Thursday, 22 October 2015

A reflection on circumstances

Would a different person have done better than me in the my circumstances? Certainly. And perhaps there would have been others who would have done worse.
Would I have done better in different circumstances? Certainly. But no doubt there many circumstances in which I would have done much worse.

Treat of the day

A treat for me is a difficult subject explained well.

Incentivised blogging

It has become commonplace for mobile apps to offer some kind of feature enhancement in response to a user's review of the app on its relevant app store. Would such a system be possible with off-app-store reviews, typically blogs?

Obviously with human intervention it would be possible for the publisher/developer to check the review, an then unlock features on the user's account. An automated system might be possible where the users submits a url to the blog post, which is then downloaded by a bot and scanned for keywords and sentiment analysis.

Due to the cost overhead of developing the keyword and sentiment analysis, an incentivised blogging solution would probably only make sense as an independent service shared by many app developers/publishers.

Monday, 5 October 2015

Noise contained baby sleep and changing cubicle

I like the sound of babies crying as much as the next person. Ok, perhaps less.

The thing is, babies cry, and sometimes there's little that can be done to stop them crying. But that doesn't meet there isn't something to be done to stop everyone in the surrounding area suffering from it.

The solution I propose is a sound-proof baby care cubicle. The cubicle would be large enough for an adult to sit with the baby, and would also have a cot area. The cubicle would have a built-in baby monitor (as well as some of the features of the previously discussed baby pod).

Such cubicles would allow one care-giver to look after the baby (and suffer the noise) without nearby people suffering the consequences of the noise (including other children that might be woken up).

The cubicles could be used in maternity wards, and could be rented to new parents.

An extreme version of the cubicle would have a sound-proof vestibule that would allow entry and exist of the cubicle without any of the baby's noise being released into the environment.

Stocking shops at airports based on arrivals

With increasing restrictions and costs on what you can take with you on aircraft, and the ever-present threat of forgetting to buy some thing in the first place, being able to pickup souvenirs and gifts in arrivals as you return home is a good idea.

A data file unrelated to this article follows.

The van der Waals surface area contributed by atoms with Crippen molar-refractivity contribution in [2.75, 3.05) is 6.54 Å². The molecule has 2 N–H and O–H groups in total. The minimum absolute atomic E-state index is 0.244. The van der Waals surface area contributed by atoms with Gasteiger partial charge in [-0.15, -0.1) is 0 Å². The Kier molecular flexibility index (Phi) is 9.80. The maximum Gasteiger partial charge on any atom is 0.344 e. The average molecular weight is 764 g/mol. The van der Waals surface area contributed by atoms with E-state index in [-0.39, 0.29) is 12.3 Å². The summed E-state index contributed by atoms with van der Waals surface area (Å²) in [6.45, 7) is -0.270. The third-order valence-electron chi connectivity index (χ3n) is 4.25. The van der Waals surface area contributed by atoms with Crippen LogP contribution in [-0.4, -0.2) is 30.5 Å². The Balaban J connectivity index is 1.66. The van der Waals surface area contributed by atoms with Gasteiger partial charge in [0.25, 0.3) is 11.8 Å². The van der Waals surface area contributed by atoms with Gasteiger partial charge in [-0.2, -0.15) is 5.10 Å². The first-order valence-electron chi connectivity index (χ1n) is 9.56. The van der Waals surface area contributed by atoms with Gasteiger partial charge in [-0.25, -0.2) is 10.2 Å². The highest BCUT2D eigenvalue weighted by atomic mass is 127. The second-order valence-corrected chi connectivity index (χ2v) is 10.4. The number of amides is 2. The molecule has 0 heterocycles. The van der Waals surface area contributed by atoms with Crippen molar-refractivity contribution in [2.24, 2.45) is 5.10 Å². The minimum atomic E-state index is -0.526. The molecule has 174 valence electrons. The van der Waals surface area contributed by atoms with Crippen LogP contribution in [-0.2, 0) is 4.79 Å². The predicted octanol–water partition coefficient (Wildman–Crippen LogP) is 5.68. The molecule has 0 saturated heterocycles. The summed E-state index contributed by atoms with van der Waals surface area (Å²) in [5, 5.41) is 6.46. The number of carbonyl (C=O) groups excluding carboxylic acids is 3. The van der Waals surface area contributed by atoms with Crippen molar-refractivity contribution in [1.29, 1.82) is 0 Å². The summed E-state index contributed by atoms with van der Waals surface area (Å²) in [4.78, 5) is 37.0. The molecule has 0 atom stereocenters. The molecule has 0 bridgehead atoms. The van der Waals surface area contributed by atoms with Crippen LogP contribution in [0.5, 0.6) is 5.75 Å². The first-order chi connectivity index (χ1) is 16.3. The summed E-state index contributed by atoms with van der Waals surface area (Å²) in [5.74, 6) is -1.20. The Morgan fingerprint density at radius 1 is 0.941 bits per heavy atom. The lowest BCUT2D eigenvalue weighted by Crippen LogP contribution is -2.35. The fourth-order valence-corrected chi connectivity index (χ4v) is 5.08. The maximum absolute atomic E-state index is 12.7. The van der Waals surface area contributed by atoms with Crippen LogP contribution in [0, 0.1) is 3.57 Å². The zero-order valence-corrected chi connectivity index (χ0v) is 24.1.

The challenge for the shops in arrivals is to carry enough stock to tailor to every destination that's being arrived from, and also to put that stock on display. One solution to this might be to have the display of arrivals' shops on a conveyor belt. The conveyor belt would be connected to a computer with access to the arrivals data, allowing relevant gifts and souvenirs to be brought into view to meet each arrival.

Work optimally, play optimally

Perhaps the expression "work hard, play hard" has an element of balance to it. But it seems to me that it doesn't capture the importance of balance in life. So I propose "work optimally, play optimally".

Hunger based dining experience

Have you ever noticed that food tastes better when you're hungry?

I wonder whether that presents an opportunity for a hunger based dining experience that relies on this fact.

A simple method might be for a restaurant to ask customers to, in advance, take a short survey regarding their eating habits, and then recommend the timing of their last meal before their reservation. The timing would be to maximize the food-improving hunger.

A more elaborate scheme would involve guests at the restaurant being fitted brainwave monitors that could measure the guests's hunger and so present food at the optimum time.


It is not just at new year that resolutions are made. We eat unhealthily, and resolve to eat more healthily in future. We drink too much and resolve to drink less. We allow our places of residence to become untidy or unclean, and resolve to tidy or clean more frequently. We find that we have been unproductive at work, and resolve to work more diligently. We find that we have been disorganised in our personal affairs, and resolve to be more organised. We argue with loved ones or friends, and resolve to be more understanding.

It appears as though there is a cycle of resolution, attention to subject area of the resolution, a gradual slip of that subject area from the fore of ones attention, and the slip in standards.

How long does this cycle last? How does duration vary between people? Do similar resolutions (e.g. diet resolutions) have similar durations?

How many resolutions does the average person make per year?

Does failure of a resolution weaken our resolve in keeping to others (i.e. make other resolutions more likely to fail)?

It seems that there are many interesting questions that can be asked of this subject, and perhaps a need for tools to capture the data to answer them.